The coming NSW election feels like a third act of Waiting for Godot, the absurdist drama, written in the ashes of World War II, featuring two tramps whose only vaguely coherent, but tantalisingly allusive, and repetitive, conversations fill in time, and not much more.
Labor leader Chris Minns and NSW Premier Dominic Perrottet: similar age, conservative Catholics, political careerists, married with kids who were first elected in their mid- to late-20s. Kate Geraghty / NCA NewsWire
In the Tweedledum/Tweedledumber proscenium arch of Australian politics we have two politicians facing each other, with nothing of substance to separate them.
Similar age, conservative Catholics, political careerists, married with kids who were first elected in their mid- to late-20.
Slight class differences – one's father is a schoolteacher, the other an adviser with the World Bank; one worked as a firefighter and a union official, and the other was a lawyer. But these are like the differences between flat white and latte.
The NSW government is currently a minority government, holding 46 seats out of 93. A number of the independents are Liberal leaning, so they can achieve their legislative agenda, with some co-operation.
For Labor to win outright they need a swing of 6.3 per cent, which equates to a uniform two-party preferred (2PP) vote of 54.3 per cent statewide. However, swings are never uniform and Riverstone, a boundary seat in north-west Sydney, was polled by Freshwater Strategy and showed a lead to Labor of 54-46 2PP. That is a swing in that seat of 9.7 per cent.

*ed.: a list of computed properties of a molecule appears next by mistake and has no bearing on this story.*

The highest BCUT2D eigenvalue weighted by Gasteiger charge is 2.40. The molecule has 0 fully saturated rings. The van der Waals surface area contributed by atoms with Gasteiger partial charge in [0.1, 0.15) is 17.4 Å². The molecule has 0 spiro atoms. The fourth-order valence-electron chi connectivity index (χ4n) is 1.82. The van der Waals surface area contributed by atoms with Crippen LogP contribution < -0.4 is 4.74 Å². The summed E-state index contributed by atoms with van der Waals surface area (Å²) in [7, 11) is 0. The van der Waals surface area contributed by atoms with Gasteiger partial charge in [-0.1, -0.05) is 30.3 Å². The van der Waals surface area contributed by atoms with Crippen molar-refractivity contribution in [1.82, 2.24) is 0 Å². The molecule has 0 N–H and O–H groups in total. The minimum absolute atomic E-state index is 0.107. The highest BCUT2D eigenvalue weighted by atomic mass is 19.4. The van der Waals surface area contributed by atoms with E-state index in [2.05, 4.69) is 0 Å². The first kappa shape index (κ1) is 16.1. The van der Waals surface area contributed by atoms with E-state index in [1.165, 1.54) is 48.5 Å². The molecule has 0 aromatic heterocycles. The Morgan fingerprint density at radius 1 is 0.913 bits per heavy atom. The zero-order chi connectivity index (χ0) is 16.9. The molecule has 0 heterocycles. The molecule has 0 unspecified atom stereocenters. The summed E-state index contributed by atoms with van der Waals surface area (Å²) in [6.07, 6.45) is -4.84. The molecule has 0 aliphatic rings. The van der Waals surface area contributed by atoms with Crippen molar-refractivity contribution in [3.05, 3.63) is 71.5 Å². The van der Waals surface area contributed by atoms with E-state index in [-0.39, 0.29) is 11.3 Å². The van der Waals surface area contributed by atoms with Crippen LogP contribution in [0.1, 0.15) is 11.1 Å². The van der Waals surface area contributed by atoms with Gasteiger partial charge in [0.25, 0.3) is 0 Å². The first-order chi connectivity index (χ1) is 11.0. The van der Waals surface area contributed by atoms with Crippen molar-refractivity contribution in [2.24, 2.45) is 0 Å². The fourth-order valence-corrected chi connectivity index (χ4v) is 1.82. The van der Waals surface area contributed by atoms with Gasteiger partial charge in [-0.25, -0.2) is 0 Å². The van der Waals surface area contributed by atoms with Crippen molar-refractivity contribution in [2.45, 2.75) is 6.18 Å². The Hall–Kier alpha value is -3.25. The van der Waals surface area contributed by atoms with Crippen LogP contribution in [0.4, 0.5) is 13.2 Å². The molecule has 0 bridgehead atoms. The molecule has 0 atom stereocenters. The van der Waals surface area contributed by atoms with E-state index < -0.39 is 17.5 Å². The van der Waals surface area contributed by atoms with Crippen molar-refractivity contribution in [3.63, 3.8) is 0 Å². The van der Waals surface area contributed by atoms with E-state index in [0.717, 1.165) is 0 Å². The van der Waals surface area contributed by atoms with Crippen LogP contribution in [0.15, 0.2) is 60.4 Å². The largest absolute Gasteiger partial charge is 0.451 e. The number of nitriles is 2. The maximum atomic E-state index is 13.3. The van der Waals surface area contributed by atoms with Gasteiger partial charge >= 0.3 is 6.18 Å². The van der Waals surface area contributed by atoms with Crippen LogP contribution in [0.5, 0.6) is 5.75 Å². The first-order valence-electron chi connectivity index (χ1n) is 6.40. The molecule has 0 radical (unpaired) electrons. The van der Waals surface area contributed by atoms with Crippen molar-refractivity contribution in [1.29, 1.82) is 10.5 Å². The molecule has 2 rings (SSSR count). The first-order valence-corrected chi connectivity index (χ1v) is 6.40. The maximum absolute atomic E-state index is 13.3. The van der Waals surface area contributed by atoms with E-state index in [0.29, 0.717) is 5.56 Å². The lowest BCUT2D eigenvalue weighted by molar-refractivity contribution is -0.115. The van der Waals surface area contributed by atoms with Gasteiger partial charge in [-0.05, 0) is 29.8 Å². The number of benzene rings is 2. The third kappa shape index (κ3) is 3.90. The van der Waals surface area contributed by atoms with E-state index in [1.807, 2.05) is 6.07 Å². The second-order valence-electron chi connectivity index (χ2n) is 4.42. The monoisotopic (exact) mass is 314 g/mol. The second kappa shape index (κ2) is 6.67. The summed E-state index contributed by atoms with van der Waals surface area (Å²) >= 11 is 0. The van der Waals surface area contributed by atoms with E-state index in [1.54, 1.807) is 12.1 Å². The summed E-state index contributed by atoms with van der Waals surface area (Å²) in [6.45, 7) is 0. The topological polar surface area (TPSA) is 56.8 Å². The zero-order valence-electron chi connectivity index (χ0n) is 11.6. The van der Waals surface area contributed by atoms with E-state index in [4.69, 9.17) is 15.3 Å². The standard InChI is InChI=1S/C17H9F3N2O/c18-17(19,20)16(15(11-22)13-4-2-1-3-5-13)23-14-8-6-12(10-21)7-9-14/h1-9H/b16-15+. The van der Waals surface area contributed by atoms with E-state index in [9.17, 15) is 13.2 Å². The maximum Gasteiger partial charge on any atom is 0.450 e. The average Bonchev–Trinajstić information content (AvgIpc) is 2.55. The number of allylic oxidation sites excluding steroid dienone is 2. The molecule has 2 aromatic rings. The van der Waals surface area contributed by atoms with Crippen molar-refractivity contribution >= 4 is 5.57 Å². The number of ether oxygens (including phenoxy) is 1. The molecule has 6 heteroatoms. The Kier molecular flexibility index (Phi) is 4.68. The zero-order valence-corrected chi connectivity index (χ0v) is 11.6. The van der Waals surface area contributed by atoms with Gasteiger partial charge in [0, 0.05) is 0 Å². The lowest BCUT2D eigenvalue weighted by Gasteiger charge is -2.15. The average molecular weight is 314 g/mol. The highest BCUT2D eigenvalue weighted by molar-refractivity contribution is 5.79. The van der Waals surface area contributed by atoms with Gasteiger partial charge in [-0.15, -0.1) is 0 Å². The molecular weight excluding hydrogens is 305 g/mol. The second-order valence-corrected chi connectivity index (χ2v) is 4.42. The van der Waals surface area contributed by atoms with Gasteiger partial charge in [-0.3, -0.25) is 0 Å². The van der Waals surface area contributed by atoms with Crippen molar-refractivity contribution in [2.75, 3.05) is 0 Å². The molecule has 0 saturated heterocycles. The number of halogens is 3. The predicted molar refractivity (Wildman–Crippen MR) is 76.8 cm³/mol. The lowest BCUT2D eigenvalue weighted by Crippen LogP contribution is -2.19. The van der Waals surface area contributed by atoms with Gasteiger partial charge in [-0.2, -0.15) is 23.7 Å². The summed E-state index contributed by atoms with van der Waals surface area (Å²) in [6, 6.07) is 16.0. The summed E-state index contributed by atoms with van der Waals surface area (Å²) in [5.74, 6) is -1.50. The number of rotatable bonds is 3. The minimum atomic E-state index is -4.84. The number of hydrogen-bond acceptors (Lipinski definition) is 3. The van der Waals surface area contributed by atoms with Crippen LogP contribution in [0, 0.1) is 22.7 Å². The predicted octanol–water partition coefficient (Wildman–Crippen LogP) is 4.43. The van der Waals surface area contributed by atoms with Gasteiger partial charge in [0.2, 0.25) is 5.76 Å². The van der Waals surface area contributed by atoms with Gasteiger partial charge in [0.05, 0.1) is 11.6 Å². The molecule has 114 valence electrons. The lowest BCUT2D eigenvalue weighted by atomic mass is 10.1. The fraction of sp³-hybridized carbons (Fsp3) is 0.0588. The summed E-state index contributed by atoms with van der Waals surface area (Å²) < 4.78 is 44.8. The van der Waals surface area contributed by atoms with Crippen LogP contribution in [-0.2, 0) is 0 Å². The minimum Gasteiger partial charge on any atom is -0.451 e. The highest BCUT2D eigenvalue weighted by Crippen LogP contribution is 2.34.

But Labor doesn't need 6.3 per cent to form a minority government; 3.3 per cent would give them five seats and the opportunity to form a minority government supported by the Greens.
Calculating real 2PP results in New South Wales is complicated by its optional preferential system, which allows voters to just vote one. According to our polling (carried out between February 28, 2023, and March 6, 2023), 18 per cent of Greens will not distribute preferences, compared to 53 per cent of independents, 55 per cent of nationalists (right-leaning minor parties) and 33 per cent of others (left-leaning).
This gives Labor an edge, and also puts Mark Latham's One Nation, which is running in the lower house in a number of outer-urban and regional seats, in the role of disruptor (Pozzo, if you know Waiting for Godot).
One Nation might not win, but they could help the Liberals to lose.
So Labor is numerically in the box seat. They also have momentum with them.
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